The point of briefly returning to this difficult history is not to reopen old wounds, but rather to better understand how Frankfurt has successfully recuperated its long tradition of banking and cosmopolitan tolerance.  The concentration of Europe’s postwar banking industry in Frankfurt was, then, not an act of invention, but an act of recuperation. This project was not one simply of reconstructing an industry dislocated by radical anti-Semitism and anti-capitalism, but a project of recuperating the cultural tolerance upon which banking and trade depend. Put simply, money knows no color.  The optimization of exchange demanded by capitalism depends upon the removal of those cultural barriers that would restrict cash flow to and from any quarter. In this sense, liberal capitalism is an inherently tolerant system. This observation is, however, hardly original. Marx and Engels observed in the Communist Manifesto, first published in 1848, that
. . . the bourgeoisie has through its exploitation of the world market given a cosmopolitan character to production and consumption in every country. . . . National one-sidedness and narrow-mindedness become more and more impossible, and from numerous national and local literatures, there arises a world literature. . . . 
One does not need to embrace the Communist Manifesto to argue that capitalism has tended to globalize local cultures and the environments they construct.
Both Marxists and capitalists commonly argue that architecture is the material embodiment of cultural politics. The patterns in which cities are constructed, the materials and technologies employed physically to build them, and how they appear to viewers is no accident of singular aesthetic whim. Rather, such constructions realize in material form the cultural conflicts of their time. In this sense, the construction and reconstruction of Frankfurt documents the struggle of Frankfurters to tolerate not just otherness, but the very idea of modernity itself. Planner Helmut Bosch alluded to this struggle in 1990 when he questioned if “this amount of modernity [referring to the proposed West End banking center] could live wall to wall with the historic substance of the city.”  Bosch was, of course, acutely aware of the previous postwar reconstruction of the “Römer”—the city’s medieval town hall—and the 1983 Disney-like simulation of the bombed-out half-timbered houses of Römerberg that sit across the square from the historic town hall. The expense that Frankfurters lavished upon these architectural reconstructions reflects the determination of some citizens to reconstruct the German society that existed before the war. Some would argue that these are examples of nostalgic, or even xenophobic architecture—an attempt to purify the compromised history of space.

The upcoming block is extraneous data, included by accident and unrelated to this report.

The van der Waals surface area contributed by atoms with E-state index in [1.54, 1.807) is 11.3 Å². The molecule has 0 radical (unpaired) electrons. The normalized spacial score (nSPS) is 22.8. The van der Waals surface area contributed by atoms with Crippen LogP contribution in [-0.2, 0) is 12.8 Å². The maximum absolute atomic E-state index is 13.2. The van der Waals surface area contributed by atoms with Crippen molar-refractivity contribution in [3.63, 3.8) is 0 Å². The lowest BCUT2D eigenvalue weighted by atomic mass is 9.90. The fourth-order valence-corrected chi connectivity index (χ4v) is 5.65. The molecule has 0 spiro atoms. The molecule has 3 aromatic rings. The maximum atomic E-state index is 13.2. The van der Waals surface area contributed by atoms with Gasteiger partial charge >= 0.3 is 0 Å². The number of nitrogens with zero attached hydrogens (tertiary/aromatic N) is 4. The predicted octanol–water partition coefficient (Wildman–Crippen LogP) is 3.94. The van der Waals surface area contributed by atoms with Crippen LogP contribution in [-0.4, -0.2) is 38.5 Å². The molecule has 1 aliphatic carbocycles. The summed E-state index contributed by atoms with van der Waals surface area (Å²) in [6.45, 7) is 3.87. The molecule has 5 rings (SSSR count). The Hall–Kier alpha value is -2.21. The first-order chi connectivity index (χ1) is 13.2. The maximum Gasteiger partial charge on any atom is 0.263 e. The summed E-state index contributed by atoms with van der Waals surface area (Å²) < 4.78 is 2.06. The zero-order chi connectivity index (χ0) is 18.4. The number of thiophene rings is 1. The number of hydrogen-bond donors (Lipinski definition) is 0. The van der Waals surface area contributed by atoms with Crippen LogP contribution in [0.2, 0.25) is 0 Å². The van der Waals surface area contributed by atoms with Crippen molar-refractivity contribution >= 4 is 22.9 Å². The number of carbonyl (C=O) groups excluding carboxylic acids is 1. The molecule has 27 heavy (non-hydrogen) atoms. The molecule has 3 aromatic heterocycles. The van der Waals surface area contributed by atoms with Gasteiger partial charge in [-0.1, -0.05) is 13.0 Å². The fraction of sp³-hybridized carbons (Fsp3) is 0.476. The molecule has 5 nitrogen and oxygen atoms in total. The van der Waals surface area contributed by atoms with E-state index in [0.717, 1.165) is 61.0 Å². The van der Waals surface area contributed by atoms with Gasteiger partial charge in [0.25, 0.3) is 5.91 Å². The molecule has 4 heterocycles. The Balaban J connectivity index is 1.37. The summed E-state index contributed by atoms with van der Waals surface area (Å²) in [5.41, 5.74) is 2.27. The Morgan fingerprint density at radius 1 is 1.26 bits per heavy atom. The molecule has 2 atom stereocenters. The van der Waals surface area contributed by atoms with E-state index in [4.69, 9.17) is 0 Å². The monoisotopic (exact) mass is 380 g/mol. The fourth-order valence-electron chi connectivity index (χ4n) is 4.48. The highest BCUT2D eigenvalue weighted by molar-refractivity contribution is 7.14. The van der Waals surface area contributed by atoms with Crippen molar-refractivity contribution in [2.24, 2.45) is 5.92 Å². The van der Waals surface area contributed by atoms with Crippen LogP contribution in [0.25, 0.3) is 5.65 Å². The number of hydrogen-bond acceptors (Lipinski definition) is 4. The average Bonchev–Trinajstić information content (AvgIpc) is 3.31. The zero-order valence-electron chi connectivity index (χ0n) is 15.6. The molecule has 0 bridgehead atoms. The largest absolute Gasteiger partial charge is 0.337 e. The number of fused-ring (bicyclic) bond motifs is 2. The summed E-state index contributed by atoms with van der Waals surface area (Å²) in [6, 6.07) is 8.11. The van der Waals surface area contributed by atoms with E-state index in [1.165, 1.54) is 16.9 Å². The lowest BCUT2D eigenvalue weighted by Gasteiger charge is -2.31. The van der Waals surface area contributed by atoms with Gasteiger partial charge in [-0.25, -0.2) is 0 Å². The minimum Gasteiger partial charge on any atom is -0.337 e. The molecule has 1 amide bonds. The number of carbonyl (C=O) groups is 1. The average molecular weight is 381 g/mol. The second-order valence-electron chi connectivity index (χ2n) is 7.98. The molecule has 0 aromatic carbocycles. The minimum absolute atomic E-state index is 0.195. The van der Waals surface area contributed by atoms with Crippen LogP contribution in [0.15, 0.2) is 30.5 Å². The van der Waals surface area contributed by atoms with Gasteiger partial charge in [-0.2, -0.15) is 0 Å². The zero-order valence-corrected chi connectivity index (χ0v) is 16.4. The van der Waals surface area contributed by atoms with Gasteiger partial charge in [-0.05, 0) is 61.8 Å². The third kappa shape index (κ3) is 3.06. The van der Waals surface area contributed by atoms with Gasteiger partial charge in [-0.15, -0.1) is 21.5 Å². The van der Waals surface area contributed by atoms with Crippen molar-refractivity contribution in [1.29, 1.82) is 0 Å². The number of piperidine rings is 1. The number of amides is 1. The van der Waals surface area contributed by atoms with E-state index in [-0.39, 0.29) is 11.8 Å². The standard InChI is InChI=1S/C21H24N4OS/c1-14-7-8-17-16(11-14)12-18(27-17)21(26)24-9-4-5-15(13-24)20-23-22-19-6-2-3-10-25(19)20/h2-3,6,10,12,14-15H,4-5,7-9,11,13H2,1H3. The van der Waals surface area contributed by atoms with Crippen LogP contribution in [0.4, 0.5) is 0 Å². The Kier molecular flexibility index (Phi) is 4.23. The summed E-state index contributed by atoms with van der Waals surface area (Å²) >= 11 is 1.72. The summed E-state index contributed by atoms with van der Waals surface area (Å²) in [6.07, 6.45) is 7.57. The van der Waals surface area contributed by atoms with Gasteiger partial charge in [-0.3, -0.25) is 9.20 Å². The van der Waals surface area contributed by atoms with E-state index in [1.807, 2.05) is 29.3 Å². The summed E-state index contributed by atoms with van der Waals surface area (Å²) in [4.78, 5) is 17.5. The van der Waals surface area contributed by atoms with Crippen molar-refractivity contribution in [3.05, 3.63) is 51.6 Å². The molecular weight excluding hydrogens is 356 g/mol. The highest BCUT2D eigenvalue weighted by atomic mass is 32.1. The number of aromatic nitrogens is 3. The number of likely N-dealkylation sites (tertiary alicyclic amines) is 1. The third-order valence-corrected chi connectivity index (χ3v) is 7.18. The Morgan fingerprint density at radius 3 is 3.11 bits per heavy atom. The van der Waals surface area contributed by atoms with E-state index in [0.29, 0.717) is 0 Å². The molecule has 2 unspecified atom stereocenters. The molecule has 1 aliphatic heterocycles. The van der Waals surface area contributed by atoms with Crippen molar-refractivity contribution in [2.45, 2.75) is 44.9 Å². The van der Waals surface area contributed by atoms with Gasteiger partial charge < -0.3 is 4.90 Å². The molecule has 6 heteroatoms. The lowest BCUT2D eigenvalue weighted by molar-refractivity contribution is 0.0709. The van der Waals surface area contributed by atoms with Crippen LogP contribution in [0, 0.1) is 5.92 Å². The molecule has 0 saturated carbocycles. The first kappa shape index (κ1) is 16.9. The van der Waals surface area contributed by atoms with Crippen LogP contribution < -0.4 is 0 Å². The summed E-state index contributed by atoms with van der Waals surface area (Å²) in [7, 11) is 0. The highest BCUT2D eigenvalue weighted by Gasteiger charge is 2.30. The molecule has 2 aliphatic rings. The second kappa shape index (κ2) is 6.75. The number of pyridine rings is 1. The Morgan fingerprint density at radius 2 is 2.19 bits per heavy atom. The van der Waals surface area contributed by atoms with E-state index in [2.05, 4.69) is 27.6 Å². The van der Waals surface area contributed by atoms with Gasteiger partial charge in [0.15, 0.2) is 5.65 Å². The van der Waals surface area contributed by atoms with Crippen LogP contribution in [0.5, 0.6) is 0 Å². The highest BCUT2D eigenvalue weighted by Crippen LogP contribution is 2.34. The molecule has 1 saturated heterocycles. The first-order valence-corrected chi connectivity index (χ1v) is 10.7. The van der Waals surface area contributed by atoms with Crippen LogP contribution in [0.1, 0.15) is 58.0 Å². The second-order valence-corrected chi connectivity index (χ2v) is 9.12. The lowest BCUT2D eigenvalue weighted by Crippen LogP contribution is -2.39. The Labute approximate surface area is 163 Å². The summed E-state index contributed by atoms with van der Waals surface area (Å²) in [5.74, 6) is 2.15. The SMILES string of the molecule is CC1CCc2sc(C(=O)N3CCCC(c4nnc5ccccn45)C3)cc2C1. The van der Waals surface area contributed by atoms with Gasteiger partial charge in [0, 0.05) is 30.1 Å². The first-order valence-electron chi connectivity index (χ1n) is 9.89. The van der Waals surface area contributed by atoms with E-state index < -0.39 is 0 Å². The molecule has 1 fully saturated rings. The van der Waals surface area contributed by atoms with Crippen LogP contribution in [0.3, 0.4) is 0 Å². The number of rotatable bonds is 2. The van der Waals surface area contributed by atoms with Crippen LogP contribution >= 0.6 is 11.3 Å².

In his concern for the apparent modernity of the banking center plan, Bosch was equally aware of the even earlier public outrage that followed the construction of the brutalist-inspired Technisches Rathaus in Römerberg in the 1970s. It is not at all unreasonable to interpret these related architectural events as the public rejection of modern architecture and the social conditions presumably housed within it. Simply put, our argument here is that the reconstruction of the Römer and the recuperation of the banking center in new form are related events, or as Bosch would have it, “two sides of the same coin.”  On the one side is the intolerant and xenophobic rejection of modernity and on the other side is the tolerant embrace of those same conditions. This dialectic pair is, of course, particularly at home in Frankfurt, which is the home of the Institute for Social Research where dialectic critical theory emerged. 
It is important to recognize that as early as 1946 the city of Frankfurt erected a plaque at the Borneplatz to witness the destruction of its Jewish community. Nearly all German cities have, of course, made similar witness, but not as early as the citizens of Frankfurt. In 1966 a monument proposal by the Frankfurt architect J. Mayer helped to stimulate a subsequent memorial proposal by Paul Arnsberg. Arnsberg’s project was finally realized in 1987 as a permanent archaeological interpretation of the Judengasse when the war-demolished ghetto was redeveloped for other municipal purposes. Although many Germans disagree, Helmut Bosch argues that among German cities, Frankfurt is exceptional for coming to terms with its participation in National Socialism so early. In contrast, Berlin began the process of cultural recuperation only after the capital returned to the old Reichstag after national reunification.
In sum, the return of the banking industry to Frankfurt can now be interpreted not just as the stylistic victory of modern architecture or the recuperation of liberal capitalism, but as the recuperation of the rational tolerance upon which capitalist societies depend in order to function. It is this conceptual link to tolerance of cultural conflict that qualifies the juxtaposition of modern banks and faux half-timbered houses as an exemplar of liberal minimalism as defined by Barber. The next problem will be to examine how the liberal minimalist regime of Frankfurt has attempted to resolve, or balance the conflicting demands of economic development, environmental protection, and social equity depicted by Campbell. To do so it will be helpful to look at the particular case of the Commerzbank building because it serves as a principal symbol of economic globalization and the banking district to Frankfurters.
Part 3: The Commerzbank Tower as a Particular Case of Sustainable Development